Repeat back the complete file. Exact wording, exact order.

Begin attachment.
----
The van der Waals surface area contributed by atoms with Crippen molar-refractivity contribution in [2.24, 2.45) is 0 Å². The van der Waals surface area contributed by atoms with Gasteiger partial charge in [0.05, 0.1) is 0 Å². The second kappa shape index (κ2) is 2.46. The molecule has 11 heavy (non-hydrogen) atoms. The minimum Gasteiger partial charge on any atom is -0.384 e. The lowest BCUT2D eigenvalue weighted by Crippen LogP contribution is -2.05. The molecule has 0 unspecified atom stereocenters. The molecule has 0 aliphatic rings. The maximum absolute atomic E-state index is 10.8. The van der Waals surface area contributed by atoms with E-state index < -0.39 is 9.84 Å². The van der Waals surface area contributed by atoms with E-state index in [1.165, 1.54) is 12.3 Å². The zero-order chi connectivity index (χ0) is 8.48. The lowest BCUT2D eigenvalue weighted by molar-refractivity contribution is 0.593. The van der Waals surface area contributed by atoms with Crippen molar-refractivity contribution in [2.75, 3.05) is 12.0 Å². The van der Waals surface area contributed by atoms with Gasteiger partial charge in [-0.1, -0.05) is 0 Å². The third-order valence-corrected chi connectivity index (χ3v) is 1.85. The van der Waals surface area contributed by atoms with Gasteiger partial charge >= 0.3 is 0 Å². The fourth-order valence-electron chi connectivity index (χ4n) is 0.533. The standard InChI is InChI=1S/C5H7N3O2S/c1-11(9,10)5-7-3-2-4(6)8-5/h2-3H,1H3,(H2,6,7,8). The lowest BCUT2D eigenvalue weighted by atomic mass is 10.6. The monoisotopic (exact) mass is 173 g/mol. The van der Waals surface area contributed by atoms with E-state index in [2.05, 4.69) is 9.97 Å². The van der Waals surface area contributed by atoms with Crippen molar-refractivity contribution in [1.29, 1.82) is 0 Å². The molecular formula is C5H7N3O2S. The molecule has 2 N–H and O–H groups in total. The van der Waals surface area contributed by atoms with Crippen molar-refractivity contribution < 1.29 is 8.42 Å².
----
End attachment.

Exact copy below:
The van der Waals surface area contributed by atoms with Crippen molar-refractivity contribution in [2.24, 2.45) is 0 Å². The van der Waals surface area contributed by atoms with Gasteiger partial charge in [0.05, 0.1) is 0 Å². The second kappa shape index (κ2) is 2.46. The molecule has 11 heavy (non-hydrogen) atoms. The minimum Gasteiger partial charge on any atom is -0.384 e. The lowest BCUT2D eigenvalue weighted by Crippen LogP contribution is -2.05. The molecule has 0 unspecified atom stereocenters. The molecule has 0 aliphatic rings. The maximum absolute atomic E-state index is 10.8. The van der Waals surface area contributed by atoms with E-state index < -0.39 is 9.84 Å². The van der Waals surface area contributed by atoms with E-state index in [1.165, 1.54) is 12.3 Å². The zero-order chi connectivity index (χ0) is 8.48. The lowest BCUT2D eigenvalue weighted by molar-refractivity contribution is 0.593. The van der Waals surface area contributed by atoms with Crippen molar-refractivity contribution in [2.75, 3.05) is 12.0 Å². The van der Waals surface area contributed by atoms with Gasteiger partial charge in [-0.1, -0.05) is 0 Å². The third-order valence-corrected chi connectivity index (χ3v) is 1.85. The van der Waals surface area contributed by atoms with Gasteiger partial charge >= 0.3 is 0 Å². The fourth-order valence-electron chi connectivity index (χ4n) is 0.533. The standard InChI is InChI=1S/C5H7N3O2S/c1-11(9,10)5-7-3-2-4(6)8-5/h2-3H,1H3,(H2,6,7,8). The lowest BCUT2D eigenvalue weighted by atomic mass is 10.6. The monoisotopic (exact) mass is 173 g/mol. The van der Waals surface area contributed by atoms with E-state index in [2.05, 4.69) is 9.97 Å². The van der Waals surface area contributed by atoms with Crippen molar-refractivity contribution in [1.29, 1.82) is 0 Å². The molecular formula is C5H7N3O2S. The molecule has 2 N–H and O–H groups in total. The van der Waals surface area contributed by atoms with Crippen molar-refractivity contribution < 1.29 is 8.42 Å².